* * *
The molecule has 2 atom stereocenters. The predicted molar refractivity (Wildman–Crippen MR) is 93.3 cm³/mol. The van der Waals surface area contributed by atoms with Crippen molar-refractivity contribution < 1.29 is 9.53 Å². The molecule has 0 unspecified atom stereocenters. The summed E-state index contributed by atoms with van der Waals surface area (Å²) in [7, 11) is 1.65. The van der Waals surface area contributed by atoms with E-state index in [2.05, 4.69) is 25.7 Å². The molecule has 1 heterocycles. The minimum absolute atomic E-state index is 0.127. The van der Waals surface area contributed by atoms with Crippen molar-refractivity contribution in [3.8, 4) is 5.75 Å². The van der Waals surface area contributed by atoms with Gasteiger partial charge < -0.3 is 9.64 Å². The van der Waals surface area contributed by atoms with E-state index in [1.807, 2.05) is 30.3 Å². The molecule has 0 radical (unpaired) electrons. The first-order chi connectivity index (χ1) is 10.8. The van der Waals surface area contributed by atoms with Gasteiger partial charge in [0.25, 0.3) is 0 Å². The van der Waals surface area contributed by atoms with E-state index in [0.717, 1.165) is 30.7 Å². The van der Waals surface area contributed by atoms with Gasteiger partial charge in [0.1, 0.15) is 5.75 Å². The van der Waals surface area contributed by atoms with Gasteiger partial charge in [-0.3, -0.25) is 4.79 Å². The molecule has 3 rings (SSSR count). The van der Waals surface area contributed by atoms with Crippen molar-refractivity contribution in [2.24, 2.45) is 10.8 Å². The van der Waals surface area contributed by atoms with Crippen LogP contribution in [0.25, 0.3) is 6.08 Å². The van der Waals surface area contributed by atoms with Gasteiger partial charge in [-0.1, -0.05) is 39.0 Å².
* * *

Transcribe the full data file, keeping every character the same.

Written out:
The molecule has 2 atom stereocenters. The predicted molar refractivity (Wildman–Crippen MR) is 93.3 cm³/mol. The van der Waals surface area contributed by atoms with Crippen molar-refractivity contribution < 1.29 is 9.53 Å². The molecule has 0 unspecified atom stereocenters. The summed E-state index contributed by atoms with van der Waals surface area (Å²) in [7, 11) is 1.65. The van der Waals surface area contributed by atoms with E-state index in [2.05, 4.69) is 25.7 Å². The molecule has 1 heterocycles. The minimum absolute atomic E-state index is 0.127. The van der Waals surface area contributed by atoms with Crippen molar-refractivity contribution in [3.8, 4) is 5.75 Å². The van der Waals surface area contributed by atoms with Gasteiger partial charge < -0.3 is 9.64 Å². The van der Waals surface area contributed by atoms with E-state index in [1.807, 2.05) is 30.3 Å². The molecule has 0 radical (unpaired) electrons. The first-order chi connectivity index (χ1) is 10.8. The van der Waals surface area contributed by atoms with Gasteiger partial charge in [0.25, 0.3) is 0 Å². The van der Waals surface area contributed by atoms with E-state index in [0.717, 1.165) is 30.7 Å². The van der Waals surface area contributed by atoms with Gasteiger partial charge in [0.1, 0.15) is 5.75 Å². The van der Waals surface area contributed by atoms with Gasteiger partial charge in [-0.3, -0.25) is 4.79 Å². The molecule has 3 rings (SSSR count). The van der Waals surface area contributed by atoms with Crippen molar-refractivity contribution in [2.24, 2.45) is 10.8 Å². The van der Waals surface area contributed by atoms with Crippen LogP contribution in [0.25, 0.3) is 6.08 Å². The van der Waals surface area contributed by atoms with Gasteiger partial charge in [-0.1, -0.05) is 39.0 Å².